Local News

Protesters Send Message to Lawmakers Considering Veto Override

Posted September 9, 2007

— Lawmakers return to Raleigh Monday for a special session to consider overriding Gov. Mike Easley's veto of the Goodyear incentives bill. One group spoke out Sunday against the potential veto.

"Americans for Prosperity-North Carolina" said the bill would simply be a matter of the government picking winners and losers. Organizers, along with Sen. Fred Smith (R-Johnston), met Sunday in front of the State Legislative building, stating their opposition to giving taxpayer money to private corporations.

Although the bill does not specifically refer to Goodyear, it would end up giving the company about $40 million in new state tax incentives to its Fayetteville plant. The company would have been eligible for the grants if it invested $200 million to upgrade its Fayetteville tire plant and limited any cuts to its work force.

Those in favor of the bill have said Cumberland County cannot afford to lose the Goodyear plant. Goodyear employs about 2,700 people in Fayetteville and is Cumberland County's largest private employer.

North Carolina's governor received veto power in 1997. Easley has issued eight vetoes since being in office; of which none  have been overturned.


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  • Z Man Sep 10, 2007

    These protestors are right! State government subsidies to attract/keep business violates our free economy. An analogy could be drawn to giving in to terrorists - it's just not right.

    If Goodyear wants to leave, so be it - don't let the door hit you on the way out. It's not fair to the taxpayers nor to businesses not getting a tax break.

    If Goodyear is subsidized, when will IBM, Cisco, Glaxo demand tax breaks to stay?

  • blackdog Sep 10, 2007

    ...radical conservatives protesting...bunch of short hairs...

  • horseonthefly Sep 10, 2007

    ifcdirector:Subsidizing Goodyear to keep relatively low wage jobs here is socialism pure and simple.
    yes of course $30/hour is "low paying"

    It would be greatly appreciated if wral would stop misrepresenting this bill. Every five minutes I hear that with this goodyear could cut 700 jobs. In one of the earlier readings of the bill the requirement was a 2400 job minimum but lawmakers pushed for that to be lowered to 2000 so that the Firestone plant in Wilson would be eligible.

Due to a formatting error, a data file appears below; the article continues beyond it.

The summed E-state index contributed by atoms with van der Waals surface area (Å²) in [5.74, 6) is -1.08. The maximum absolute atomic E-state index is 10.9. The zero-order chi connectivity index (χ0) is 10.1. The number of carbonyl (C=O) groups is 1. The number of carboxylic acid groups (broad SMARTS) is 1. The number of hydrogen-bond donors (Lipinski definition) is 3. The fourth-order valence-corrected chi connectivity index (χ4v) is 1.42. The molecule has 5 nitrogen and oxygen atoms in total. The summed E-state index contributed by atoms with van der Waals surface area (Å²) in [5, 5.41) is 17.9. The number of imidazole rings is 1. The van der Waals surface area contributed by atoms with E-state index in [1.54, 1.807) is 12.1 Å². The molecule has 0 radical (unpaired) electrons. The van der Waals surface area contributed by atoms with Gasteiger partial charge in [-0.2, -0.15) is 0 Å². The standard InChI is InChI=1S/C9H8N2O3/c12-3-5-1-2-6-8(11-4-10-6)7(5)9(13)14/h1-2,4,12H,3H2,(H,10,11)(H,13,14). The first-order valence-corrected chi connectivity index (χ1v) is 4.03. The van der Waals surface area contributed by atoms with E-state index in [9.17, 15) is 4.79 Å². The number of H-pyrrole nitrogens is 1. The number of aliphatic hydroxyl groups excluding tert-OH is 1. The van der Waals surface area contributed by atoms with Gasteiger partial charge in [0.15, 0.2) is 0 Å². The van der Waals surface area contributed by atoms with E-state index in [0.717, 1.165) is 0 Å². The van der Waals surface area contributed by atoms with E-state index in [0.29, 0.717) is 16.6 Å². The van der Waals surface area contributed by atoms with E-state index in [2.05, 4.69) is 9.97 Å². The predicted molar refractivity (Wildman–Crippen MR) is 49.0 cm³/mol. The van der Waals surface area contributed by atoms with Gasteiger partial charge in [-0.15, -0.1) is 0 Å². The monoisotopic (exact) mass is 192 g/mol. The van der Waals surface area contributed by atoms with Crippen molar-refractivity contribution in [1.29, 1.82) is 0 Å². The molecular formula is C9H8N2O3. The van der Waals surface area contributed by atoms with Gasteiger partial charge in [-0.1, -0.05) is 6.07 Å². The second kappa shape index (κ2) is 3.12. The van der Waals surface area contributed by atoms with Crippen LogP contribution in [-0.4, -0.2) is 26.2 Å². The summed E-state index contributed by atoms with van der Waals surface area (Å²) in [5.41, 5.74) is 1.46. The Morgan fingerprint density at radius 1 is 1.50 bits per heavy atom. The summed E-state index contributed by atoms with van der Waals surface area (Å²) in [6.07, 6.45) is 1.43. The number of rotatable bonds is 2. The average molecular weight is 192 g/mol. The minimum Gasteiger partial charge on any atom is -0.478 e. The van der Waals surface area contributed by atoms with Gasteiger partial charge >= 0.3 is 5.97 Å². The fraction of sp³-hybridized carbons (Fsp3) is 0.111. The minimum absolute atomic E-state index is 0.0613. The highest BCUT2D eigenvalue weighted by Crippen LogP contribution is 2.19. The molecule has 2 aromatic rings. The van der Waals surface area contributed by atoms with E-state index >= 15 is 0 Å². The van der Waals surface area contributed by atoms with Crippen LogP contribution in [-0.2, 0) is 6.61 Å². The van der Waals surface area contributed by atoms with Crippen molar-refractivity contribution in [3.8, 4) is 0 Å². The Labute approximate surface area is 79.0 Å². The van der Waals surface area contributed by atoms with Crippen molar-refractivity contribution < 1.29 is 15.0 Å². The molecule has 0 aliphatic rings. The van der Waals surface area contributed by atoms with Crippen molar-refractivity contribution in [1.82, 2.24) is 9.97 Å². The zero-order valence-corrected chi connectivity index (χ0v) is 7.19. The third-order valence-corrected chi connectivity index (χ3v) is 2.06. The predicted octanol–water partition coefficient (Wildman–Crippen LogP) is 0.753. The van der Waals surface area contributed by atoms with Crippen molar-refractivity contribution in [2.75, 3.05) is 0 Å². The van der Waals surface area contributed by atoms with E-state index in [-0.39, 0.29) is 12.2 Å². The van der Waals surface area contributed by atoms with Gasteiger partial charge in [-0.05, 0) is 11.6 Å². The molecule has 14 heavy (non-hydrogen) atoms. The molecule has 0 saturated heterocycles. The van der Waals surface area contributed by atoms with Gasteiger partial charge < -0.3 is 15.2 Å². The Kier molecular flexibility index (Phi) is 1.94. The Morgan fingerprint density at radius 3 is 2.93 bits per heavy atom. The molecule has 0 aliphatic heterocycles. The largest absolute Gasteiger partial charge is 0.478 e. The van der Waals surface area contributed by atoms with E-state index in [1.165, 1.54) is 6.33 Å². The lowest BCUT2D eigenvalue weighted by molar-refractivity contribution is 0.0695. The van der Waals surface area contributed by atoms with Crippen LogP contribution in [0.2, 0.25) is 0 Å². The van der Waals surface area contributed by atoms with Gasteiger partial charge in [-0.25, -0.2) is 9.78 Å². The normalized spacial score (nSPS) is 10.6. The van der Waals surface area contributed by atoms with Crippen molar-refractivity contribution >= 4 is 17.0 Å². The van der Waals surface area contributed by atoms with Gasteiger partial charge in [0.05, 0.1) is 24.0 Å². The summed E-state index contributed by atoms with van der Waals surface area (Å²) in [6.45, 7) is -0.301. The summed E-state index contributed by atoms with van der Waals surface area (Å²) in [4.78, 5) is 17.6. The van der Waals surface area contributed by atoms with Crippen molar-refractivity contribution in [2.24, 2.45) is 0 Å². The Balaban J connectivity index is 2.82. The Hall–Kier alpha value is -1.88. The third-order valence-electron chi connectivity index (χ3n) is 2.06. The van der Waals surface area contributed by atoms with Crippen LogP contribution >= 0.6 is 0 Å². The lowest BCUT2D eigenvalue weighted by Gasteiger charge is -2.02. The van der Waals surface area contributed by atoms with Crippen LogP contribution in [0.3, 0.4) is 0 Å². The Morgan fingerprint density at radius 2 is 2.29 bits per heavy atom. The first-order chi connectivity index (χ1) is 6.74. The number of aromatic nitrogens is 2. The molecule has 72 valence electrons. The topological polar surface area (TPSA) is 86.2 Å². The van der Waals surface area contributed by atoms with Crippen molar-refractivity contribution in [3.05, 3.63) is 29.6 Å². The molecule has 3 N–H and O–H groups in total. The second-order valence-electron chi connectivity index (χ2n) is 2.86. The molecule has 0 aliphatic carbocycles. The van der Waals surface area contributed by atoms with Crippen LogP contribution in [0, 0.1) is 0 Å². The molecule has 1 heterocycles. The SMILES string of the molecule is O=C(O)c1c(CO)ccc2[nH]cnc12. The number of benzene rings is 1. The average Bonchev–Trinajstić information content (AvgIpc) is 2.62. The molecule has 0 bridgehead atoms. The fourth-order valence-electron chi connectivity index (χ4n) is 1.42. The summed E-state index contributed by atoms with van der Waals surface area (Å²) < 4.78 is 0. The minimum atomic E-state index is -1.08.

For others who think Goodyear will be gone...well we all know companies just throw away 200 million in a plant so they can shut it down...

    Finally, I don't think any state should give businesses incentives, but change has to come from the feds since one state stopping only puts that state at a disadvantage...

  • Darren Sep 10, 2007

    You couldn't be more right, Steve. But even the so-called "conservatives" around here will probably jump all over you for such heretical talk!

  • Darren Sep 10, 2007

    From the story: "One group spoke out Sunday against the potential veto."

    Huh? AFPNC is speaking out against the veto OVERRIDE, not the veto itself. The veto isn't "potential." It's already happened. Almost 12 hours and this still hasn't been corrected?

    From ifcdirector: "Subsidizing Goodyear to keep relatively low wage jobs here is socialism pure and simple."

    You're absolutely right. Of course, subsidizing jobs of ANY wage is socialism and is destructive to the economy. On a moral/ethical level, the government has no right to coercively confiscate money from one group of people and give it to another person or group. On a practical level, the government simply doesn't have the ability to make rational economic decisions. Only the freely operating market can allocate resources with any sort of efficiency.

  • Steve Crisp Sep 10, 2007

    You want econ 101? Eliminate all local, state, and federal taxes on all business profits. Every one of them. Corporate taxes are just passed on to the consumer anyway and result in higher prices, lower wages, and less investment in infrastructure. If we get rid of corporate taxes, there will be an explosion of business investment in this country the likes of which we have not seen since the late 1800s.

  • Halyard Sep 9, 2007

    Heyyyy, no problem! If they can't keep 'em there just raise property taxes....like they do in Wilson Co!!! Just ask any Blue Bell, Mello Ice Cream or Universal Leaf employee or any property tax payer in Wilson Co. Wilson City Council had rather give millions to Target to come here w/ their own upper level employees w/ about 100 local employees than save 2000+ Wilson grown jobs. I know the only thing two of these co.'s wanted was a break on their water bills (according to the paper)......BUT NOOOOOO!!!!!!! Now we are among one of the highest taxed co,'s in the State. YAY! {;-(

  • ifcdirector Sep 9, 2007

    Subsidizing Goodyear to keep relatively low wage jobs here is socialism pure and simple. Why doesn't our communist legislature just vote to seize the Goodyear plant Hugo Chavez style and then we can just have our own state tire industry? Oh I guess it's just easier to steal at gunpoint from taxpayers like me?

  • meep Sep 9, 2007

    Canyon did you pass econ 101, because it does'nt sound like it(no personal attack intentional, but no one who has actually studied econ knows this tax benefit is wrong on multiple levels) I can not believe I am going to defend Easley, but he has it right in not introducing a subsidy in particular to this situation where the state has no real guarantee of future performance.

  • THE ETERNAL Sep 9, 2007

    If you work fo Goodyear,I am sure that you want the plant to stay.Do we really want them to go to Mexico?